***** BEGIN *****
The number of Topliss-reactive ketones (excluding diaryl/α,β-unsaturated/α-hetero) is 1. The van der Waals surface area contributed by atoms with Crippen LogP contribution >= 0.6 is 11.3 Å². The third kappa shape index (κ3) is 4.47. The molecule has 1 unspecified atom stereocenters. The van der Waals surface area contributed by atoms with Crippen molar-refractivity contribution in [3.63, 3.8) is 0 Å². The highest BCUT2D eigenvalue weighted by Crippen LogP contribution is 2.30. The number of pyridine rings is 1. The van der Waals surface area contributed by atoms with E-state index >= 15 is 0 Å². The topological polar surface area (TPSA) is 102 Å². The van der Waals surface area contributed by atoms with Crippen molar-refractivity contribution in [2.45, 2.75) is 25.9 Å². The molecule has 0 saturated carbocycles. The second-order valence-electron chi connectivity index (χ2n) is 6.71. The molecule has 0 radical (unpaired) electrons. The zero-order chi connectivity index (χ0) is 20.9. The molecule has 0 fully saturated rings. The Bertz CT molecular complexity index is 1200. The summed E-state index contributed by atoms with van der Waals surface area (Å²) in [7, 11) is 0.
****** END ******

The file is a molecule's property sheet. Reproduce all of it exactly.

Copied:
The number of Topliss-reactive ketones (excluding diaryl/α,β-unsaturated/α-hetero) is 1. The van der Waals surface area contributed by atoms with Crippen LogP contribution >= 0.6 is 11.3 Å². The third kappa shape index (κ3) is 4.47. The molecule has 1 unspecified atom stereocenters. The van der Waals surface area contributed by atoms with Crippen molar-refractivity contribution in [3.63, 3.8) is 0 Å². The highest BCUT2D eigenvalue weighted by Crippen LogP contribution is 2.30. The number of pyridine rings is 1. The van der Waals surface area contributed by atoms with E-state index >= 15 is 0 Å². The topological polar surface area (TPSA) is 102 Å². The van der Waals surface area contributed by atoms with Crippen molar-refractivity contribution in [2.45, 2.75) is 25.9 Å². The molecule has 0 saturated carbocycles. The second-order valence-electron chi connectivity index (χ2n) is 6.71. The molecule has 0 radical (unpaired) electrons. The zero-order chi connectivity index (χ0) is 20.9. The molecule has 0 fully saturated rings. The Bertz CT molecular complexity index is 1200. The summed E-state index contributed by atoms with van der Waals surface area (Å²) in [7, 11) is 0.